A Journal Mindset

The old and the new.

When I started college back in 2003, I was dropped off at the campus in the morning and took multiple buses to get home. I had a cell phone, but in those days, cell phones were primarily for calling; texting in a numpad was frustrating (even when you “got gud”) and made writing anything longer than brief messages just wasn’t a thing. For me, anyway.

So when I bought my first Moleskine notebook at the mall, the halfway point between school and home, I used that for my first serious journal; I still have that one tucked away in a box somewhere. And I loved the feel of that book, so much so that I’ve used Moleskine books for lots of different projects.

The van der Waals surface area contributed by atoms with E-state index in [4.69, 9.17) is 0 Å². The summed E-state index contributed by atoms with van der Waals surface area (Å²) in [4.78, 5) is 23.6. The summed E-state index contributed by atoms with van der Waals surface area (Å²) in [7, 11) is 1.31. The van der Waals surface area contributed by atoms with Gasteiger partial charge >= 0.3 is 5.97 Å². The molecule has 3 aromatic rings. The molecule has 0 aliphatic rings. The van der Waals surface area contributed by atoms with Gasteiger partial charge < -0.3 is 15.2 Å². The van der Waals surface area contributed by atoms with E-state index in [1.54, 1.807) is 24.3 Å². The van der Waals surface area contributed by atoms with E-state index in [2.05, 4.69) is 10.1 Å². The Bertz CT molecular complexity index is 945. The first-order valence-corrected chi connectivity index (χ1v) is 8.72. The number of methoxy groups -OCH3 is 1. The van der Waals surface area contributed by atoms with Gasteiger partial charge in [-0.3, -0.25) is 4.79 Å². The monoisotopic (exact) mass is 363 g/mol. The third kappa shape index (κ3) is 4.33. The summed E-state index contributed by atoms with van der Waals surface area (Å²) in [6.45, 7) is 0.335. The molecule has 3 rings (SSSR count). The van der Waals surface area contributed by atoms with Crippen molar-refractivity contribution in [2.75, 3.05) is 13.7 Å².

Six months ago, I started a new journal. And last night, I finished it. After six straight months of journaling, I can say… much as I’ve failed in the past at maintaining a journal, I’m all for it now.

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In Defense of “Maus”

Fictional stories are often told with the intent of pulling some kind of special meaning from them, even if (or especially if) the subversion of an existing trope is the catalyst for telling them. In stories like Watchmen we find just that: a retelling of the superhero genre to look inward at our expectation of a style of story. Often, such stories are dedicated to a specific point or moral, like many stories of our collective past (Aesop’s fables, Hans Christian Andersen tales, etc).

True stories don’t have that kind of specific baggage. There isn’t always a “deeper meaning” to find, or a moral to take to heart. The story is the reason for its telling. And these are the stories most needed in the world… because they lead to empathy.

-Kevin Schaller, August 2021